Common Plaintiff Mistakes Made Immediately After the Accident

Categories: Personal Injury

plaintiff mistakes at a car accident

Do you know what you should or shouldn’t do after an accident? Injury Attorneys Explain What to do Following an Accident on Washington Roads

When plaintiffs attempt to handle their own accident cases, it is common for them to fail to collect the full amount of compensation that they are entitled to. A plaintiff could make critical errors during the first start of the case, which could prevent him or her from getting any form of monetary settlement.

As the victim, you have rights. However, you must act appropriately to protect those rights. Therefore, make sure you are not committing one of these common errors made immediately after an accident.

Three Errors for Accident Victims to Avoid at All Costs

1. Not Getting Enough Information at the Scene of the Accident

One of the more common mistakes is not getting sufficient information at the scene. However, the accident scene is chaotic; therefore, it is entirely understandable that a person may not be able to gather all the information necessary. At other times, a plaintiff’s injuries might be too severe to allow him or her to gather anything.

Regardless, if you can collect evidence and information, there are a few things to make sure you get while at the scene. These include:

  • Writing down the names of witnesses and their contact information.
  • Insurance details of the other party involved.
  • Contact numbers of the other party.
  • Details about the accident scene that may not be recorded in the police report.

2. Talking Too Much

Accidents are stressful; therefore, it is common in the chaos and stress for someone to talk more than he or she should. You should not withhold information, but you should also be cautious about what you disclose. Simply apologizing could be considered an admittance of guilt, even if you were only apologizing to be kind.

With emotions running high, you might also be quick to point the blame or become aggressive if the other driver tries to say it was your fault. Remember, anything you say could be used later in court if you are attempting to get compensation in the accident. Therefore, stay calm, be cautious, and only give the information necessary.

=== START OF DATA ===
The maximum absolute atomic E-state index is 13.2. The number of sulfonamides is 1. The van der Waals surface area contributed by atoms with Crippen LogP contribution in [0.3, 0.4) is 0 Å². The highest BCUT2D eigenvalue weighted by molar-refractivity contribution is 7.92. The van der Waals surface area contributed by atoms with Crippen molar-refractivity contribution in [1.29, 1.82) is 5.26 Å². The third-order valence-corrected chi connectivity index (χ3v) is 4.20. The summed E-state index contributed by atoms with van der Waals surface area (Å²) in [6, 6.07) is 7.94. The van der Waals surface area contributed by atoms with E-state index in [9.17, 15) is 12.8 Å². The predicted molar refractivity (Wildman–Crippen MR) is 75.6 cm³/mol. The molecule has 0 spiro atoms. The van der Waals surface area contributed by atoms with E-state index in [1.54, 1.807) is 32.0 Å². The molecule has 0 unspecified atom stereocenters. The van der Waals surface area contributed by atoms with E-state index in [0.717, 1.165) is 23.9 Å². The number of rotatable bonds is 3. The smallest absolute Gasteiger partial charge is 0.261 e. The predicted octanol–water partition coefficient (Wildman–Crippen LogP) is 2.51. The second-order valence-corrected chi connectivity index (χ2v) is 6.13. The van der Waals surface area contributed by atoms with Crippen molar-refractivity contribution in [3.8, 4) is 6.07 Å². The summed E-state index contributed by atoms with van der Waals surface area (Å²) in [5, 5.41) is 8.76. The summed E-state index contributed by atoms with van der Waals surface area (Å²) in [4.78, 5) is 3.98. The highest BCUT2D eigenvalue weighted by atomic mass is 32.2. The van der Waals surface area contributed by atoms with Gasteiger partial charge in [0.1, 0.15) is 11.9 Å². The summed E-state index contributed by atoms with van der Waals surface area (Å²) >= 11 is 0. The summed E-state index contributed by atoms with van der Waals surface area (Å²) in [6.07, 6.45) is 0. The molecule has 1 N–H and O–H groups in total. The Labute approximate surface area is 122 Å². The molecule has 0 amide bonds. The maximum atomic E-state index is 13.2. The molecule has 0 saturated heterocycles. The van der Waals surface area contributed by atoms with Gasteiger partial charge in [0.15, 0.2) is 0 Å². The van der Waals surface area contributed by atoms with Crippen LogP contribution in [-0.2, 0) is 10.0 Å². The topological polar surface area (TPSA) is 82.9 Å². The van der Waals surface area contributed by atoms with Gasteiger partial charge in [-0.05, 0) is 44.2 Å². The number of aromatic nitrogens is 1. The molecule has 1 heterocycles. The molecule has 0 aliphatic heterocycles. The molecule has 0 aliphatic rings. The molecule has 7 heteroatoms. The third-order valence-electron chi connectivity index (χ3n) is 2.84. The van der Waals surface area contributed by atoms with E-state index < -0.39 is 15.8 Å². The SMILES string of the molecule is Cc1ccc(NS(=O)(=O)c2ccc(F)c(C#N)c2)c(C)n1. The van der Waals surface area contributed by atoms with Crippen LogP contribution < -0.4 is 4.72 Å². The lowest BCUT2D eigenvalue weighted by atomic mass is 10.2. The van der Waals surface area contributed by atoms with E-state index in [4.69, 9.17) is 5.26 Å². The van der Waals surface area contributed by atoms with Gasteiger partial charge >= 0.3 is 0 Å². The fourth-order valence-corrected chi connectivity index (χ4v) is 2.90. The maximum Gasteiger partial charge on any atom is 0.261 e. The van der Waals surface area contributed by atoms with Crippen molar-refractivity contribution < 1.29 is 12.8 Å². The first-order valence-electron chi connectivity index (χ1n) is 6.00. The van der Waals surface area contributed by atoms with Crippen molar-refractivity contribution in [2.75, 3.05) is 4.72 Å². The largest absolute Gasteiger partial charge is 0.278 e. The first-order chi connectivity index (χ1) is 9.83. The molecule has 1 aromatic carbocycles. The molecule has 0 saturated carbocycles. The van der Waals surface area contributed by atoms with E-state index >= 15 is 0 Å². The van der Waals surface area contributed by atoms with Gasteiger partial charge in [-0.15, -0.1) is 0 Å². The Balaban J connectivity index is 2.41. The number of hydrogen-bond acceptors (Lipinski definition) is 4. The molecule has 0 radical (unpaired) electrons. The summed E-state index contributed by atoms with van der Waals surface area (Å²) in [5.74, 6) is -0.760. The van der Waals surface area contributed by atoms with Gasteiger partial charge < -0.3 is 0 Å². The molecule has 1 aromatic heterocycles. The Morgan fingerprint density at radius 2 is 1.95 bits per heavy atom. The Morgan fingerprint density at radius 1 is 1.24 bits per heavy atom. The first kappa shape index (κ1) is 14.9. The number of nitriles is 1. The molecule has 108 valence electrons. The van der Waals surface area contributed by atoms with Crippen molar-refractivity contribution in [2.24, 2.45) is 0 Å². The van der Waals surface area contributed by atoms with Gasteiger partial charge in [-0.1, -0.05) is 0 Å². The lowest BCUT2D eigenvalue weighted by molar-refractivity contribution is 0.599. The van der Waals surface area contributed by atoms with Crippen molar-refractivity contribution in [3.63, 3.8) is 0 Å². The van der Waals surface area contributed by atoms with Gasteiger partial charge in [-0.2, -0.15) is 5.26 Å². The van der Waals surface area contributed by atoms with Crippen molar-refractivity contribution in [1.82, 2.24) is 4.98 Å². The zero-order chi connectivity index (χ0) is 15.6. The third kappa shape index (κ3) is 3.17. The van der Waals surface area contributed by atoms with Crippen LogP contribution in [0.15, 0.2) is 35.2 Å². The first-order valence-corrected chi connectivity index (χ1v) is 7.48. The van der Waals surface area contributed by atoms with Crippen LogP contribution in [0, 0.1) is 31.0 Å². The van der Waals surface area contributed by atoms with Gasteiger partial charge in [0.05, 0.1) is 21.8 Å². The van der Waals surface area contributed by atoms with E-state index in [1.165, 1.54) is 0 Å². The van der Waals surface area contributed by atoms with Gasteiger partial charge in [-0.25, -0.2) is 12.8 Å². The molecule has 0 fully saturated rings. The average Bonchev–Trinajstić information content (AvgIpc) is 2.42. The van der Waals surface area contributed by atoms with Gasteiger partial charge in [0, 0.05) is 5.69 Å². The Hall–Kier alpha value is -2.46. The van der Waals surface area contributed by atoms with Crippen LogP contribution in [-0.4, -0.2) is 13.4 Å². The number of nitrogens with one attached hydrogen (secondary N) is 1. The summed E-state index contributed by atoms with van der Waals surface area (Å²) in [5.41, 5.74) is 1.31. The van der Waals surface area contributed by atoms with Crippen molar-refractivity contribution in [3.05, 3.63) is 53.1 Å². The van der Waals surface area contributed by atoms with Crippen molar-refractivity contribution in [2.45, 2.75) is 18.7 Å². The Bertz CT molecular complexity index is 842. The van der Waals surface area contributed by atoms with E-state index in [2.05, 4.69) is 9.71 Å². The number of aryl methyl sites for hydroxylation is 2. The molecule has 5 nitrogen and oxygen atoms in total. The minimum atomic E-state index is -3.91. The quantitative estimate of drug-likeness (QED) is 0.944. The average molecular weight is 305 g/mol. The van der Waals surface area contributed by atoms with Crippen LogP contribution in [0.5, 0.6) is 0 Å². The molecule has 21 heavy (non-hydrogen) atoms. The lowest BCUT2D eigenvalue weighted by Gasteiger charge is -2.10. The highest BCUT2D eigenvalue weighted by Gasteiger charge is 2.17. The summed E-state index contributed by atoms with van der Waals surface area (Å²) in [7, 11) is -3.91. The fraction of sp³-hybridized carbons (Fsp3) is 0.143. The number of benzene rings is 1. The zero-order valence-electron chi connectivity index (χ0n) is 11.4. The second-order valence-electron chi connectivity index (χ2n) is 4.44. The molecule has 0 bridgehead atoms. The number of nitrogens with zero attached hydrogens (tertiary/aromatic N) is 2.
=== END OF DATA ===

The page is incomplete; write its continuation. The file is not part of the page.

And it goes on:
3. Failing to Get Medical Attention

The adrenaline from the crash may make you assume that you are fine and have no injuries. However, a few days later, soft tissues injuries may appear. You could have chronic migraines, stiffness in the neck, insomnia, and other symptoms.

Waiting to address your injuries can allow them to become worse, but can also be used against you later. When you claim catastrophic injuries, you must exhibit the same behavior that a person with severe injuries would. That means seeking medical treatment and then undergoing all follow-up appointments or recommended treatments. If you disagree with a physician’s treatment plan, you can get a second opinion. However, do not ignore treatment plans or skip appointments. Any evidence suggesting that you do not require treatment immediately may limit how much compensation you receive.

The Biggest Mistake: Not Contacting an Injury Attorney

While no one intends to sue for compensation, accident injuries add up quickly. From the medical costs to the time away from work to the property damage, you will notice that your costs skyrocket. If you are involved in an accident that was caused by someone’s negligence, you may be entitled to compensation.

Contact the car accident and personal injury attorneys at Brett McCandlis Brown & Conner, PLLC today to explore your options for compensation. We offer free initial consultations, and there is no obligation to meet with us, so schedule your appointment now by calling us at 800-925-1875 or contact us online.

Author Photo

Matt Conner

Matt Conner, a distinguished attorney at Brett McCandlis Brown & Conner, brings a unique blend of financial and legal expertise to his practice. Graduating with a double major in mathematics and economics from Willamette University, he initially honed his analytical skills as an economist for the State of Oregon. Specializing in personal injury law, Matt is adept at handling a wide array of cases, including multiparty litigation against large entities, and claims involving gun violence, sexual and police misconduct, car accidents, traumatic brain injuries, and wrongful death. Admitted to the Washington State Bar in 2014, he is known for his tenacious advocacy and deep compassion for clients facing life-altering challenges. His approach is not just about legal representation; it’s about restoring lives.